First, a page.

“Feelings had no place in his life or his business.” Brianna’s is not the only tormented backstory: Sakis has suffered too, which has made him emotionally cautious. His father ruined the family when he was young; his brother was kidnapped, or ran away, we’re never sure which; and his mother pined away, or attempted suicide, or the pining was the attempt. This is all vague and hinted-at angst. But it doesn’t stop there: Giselle, his previous executive assistant, a piranha-like character who threw herself at him also brought on some kind of nasty legal suit. This has made him doubly cautious regarding women. Really, folks, the anguish is as thick and heavy for these two characters as Miss Bates’ gluttony for an excess of peanut butter on her morning toast. Gluttony that sticks to the roof of the mouth and makes swallowing an Olympian effort. Such is the HP angst when it comes on too too much and does not convince the reader with some wielding of subtlety and humour. Even though Sakis can match Brianna torment for torment, he still exhibits the requisite Greek-billionaire arrogance with lines like, ” ‘I’m the boss. I have the luxury of doing whatever the hell I want.’ ” But when lust and need reign, it’s not enough to have Brianna’s time and expertise at his disposal, “He’d wanted personal.”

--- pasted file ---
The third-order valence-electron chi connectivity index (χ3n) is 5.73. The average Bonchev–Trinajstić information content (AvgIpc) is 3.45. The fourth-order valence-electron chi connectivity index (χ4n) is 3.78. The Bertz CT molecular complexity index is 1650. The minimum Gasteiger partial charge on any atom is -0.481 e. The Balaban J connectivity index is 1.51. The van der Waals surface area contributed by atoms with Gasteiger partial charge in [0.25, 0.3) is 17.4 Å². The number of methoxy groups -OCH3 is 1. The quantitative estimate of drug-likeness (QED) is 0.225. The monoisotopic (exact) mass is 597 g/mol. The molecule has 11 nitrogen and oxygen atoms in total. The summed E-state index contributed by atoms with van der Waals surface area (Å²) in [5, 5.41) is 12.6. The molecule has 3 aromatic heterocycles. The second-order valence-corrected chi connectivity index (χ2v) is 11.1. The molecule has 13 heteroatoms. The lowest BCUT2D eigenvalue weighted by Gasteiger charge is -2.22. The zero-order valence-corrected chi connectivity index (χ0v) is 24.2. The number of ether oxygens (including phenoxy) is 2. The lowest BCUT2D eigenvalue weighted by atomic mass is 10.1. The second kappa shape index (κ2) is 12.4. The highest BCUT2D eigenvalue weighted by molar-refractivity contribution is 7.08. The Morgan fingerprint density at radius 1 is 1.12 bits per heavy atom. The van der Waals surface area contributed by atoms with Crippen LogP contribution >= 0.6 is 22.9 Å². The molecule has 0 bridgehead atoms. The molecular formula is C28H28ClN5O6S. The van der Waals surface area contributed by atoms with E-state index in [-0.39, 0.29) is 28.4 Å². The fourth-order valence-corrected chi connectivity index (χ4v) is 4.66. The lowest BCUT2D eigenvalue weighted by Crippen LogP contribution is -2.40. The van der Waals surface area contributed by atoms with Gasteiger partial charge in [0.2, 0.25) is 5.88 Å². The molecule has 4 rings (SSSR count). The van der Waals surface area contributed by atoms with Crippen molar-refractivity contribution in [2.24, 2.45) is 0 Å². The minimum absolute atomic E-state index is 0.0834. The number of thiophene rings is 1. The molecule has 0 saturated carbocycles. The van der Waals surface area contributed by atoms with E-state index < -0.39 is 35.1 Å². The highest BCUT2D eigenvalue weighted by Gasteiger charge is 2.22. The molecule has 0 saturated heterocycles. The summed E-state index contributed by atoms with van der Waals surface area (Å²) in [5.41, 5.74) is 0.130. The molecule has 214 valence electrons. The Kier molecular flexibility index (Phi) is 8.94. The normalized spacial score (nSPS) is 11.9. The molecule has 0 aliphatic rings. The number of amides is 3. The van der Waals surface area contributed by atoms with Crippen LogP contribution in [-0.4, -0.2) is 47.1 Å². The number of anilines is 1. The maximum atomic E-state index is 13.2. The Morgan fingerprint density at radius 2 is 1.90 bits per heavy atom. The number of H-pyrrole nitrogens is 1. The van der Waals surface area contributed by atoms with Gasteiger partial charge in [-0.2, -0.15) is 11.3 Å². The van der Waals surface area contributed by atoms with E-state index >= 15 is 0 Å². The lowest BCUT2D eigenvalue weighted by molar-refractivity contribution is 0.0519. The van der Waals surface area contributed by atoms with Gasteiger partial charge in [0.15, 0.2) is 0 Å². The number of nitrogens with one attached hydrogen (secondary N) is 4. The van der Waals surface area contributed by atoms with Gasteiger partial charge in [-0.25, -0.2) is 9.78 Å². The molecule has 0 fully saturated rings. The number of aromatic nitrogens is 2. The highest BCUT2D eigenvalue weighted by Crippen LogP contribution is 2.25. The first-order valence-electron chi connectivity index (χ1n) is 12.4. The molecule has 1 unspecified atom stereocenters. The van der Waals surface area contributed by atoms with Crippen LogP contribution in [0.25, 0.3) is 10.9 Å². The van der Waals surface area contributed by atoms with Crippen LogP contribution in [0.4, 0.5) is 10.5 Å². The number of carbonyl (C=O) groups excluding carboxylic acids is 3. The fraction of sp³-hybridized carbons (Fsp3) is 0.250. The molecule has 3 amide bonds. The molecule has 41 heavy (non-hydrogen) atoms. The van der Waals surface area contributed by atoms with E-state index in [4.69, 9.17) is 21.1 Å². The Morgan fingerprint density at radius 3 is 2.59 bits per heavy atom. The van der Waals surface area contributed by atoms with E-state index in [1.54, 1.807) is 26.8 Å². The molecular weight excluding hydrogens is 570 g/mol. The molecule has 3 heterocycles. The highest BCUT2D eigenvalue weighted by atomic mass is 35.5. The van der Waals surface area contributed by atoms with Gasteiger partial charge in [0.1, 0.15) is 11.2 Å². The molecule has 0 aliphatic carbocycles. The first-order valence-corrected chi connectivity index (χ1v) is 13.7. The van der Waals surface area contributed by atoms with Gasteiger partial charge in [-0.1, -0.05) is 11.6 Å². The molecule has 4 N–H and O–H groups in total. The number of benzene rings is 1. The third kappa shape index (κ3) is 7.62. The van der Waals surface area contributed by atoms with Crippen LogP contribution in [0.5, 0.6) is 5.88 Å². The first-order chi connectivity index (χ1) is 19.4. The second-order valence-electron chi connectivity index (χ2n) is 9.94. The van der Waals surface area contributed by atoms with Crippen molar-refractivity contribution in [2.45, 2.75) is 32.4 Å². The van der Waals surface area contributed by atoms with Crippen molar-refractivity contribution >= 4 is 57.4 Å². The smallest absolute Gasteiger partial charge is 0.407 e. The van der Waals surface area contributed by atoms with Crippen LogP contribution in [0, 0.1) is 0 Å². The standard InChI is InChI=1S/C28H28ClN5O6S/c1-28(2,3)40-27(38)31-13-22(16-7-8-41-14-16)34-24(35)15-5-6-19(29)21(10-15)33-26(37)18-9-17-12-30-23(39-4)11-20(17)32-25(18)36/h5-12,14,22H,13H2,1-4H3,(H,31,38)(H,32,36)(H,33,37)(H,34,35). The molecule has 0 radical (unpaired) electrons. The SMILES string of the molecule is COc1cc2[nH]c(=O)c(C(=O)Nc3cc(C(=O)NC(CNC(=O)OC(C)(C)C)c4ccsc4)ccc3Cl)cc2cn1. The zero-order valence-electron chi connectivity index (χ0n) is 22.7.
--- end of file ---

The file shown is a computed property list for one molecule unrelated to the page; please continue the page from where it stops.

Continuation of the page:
Miss Bates wasn’t crazy about these two leads. However, what she found particularly problematic in the novel was a conflation of boardroom and bedroom. In averting the oil spill crisis, Sakis and Brianna have to travel and share a room (because Greek billionaires apparently can’t get two hotel rooms). Sakis insists that Brianna take the one bed, but she takes the couch, ensuring his taller frame’s comfort for the night. His gentlemanly bent foiled, he’s angry the next morning, ” ‘You do my bidding without question when it come to matters of the boardroom. And yet you blatantly disobeyed me last night,’ he said in a low voice. She paused mid-swallow and looked up. Arresting green eyes caught and locked onto hers. ‘I’m sorry?’ He twirled a pen in his hand. ‘I asked you to take the bed last night. You didn’t.’ ” Horrors. Miss Bates really really wished he’d twirled a mustache, but this is the boardroom, so pen it’ll have to be. Okay, you’ll say, Miss B., he was sweet offering her the bed. Here’s the zinger when they share the bed, ” ‘As of last night, your job description includes doing whatever pleases me in the bedroom.’ ” Miss Bates would say that is sexual harassment in the workplace. Maybe (NOT) all of this might have worked, but the romance wasn’t terribly plausible: he’s messed up; she’s messed up; they think about that A LOT; they have sex; suddenly, she realizes she loves him; suddenly, he realizes he loves her. “Why?” asks the flummoxed reader. Though they declare their love and need, Miss Bates couldn’t see why these two should even like each other. The lines they cross only render their romance even less convincing.